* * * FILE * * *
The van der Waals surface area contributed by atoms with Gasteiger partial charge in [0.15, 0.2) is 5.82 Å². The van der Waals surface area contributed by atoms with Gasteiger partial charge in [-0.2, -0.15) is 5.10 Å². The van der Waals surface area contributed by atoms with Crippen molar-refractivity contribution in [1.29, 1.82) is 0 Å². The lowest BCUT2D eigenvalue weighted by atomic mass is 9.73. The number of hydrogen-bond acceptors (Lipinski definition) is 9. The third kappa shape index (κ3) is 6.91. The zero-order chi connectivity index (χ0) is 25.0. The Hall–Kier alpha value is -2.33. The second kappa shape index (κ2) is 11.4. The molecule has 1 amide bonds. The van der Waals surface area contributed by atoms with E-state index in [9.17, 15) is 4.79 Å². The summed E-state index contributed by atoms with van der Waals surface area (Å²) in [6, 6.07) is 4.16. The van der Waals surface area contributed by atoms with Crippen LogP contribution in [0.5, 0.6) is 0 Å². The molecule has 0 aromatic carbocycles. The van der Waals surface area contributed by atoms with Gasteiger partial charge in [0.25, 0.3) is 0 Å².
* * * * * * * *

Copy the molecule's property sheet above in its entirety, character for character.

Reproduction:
The van der Waals surface area contributed by atoms with Gasteiger partial charge in [0.15, 0.2) is 5.82 Å². The van der Waals surface area contributed by atoms with Gasteiger partial charge in [-0.2, -0.15) is 5.10 Å². The van der Waals surface area contributed by atoms with Crippen molar-refractivity contribution in [1.29, 1.82) is 0 Å². The lowest BCUT2D eigenvalue weighted by atomic mass is 9.73. The number of hydrogen-bond acceptors (Lipinski definition) is 9. The third kappa shape index (κ3) is 6.91. The zero-order chi connectivity index (χ0) is 25.0. The Hall–Kier alpha value is -2.33. The second kappa shape index (κ2) is 11.4. The molecule has 1 amide bonds. The van der Waals surface area contributed by atoms with E-state index in [9.17, 15) is 4.79 Å². The summed E-state index contributed by atoms with van der Waals surface area (Å²) in [6, 6.07) is 4.16. The van der Waals surface area contributed by atoms with Crippen LogP contribution in [0.5, 0.6) is 0 Å². The molecule has 0 aromatic carbocycles. The van der Waals surface area contributed by atoms with Gasteiger partial charge in [0.25, 0.3) is 0 Å².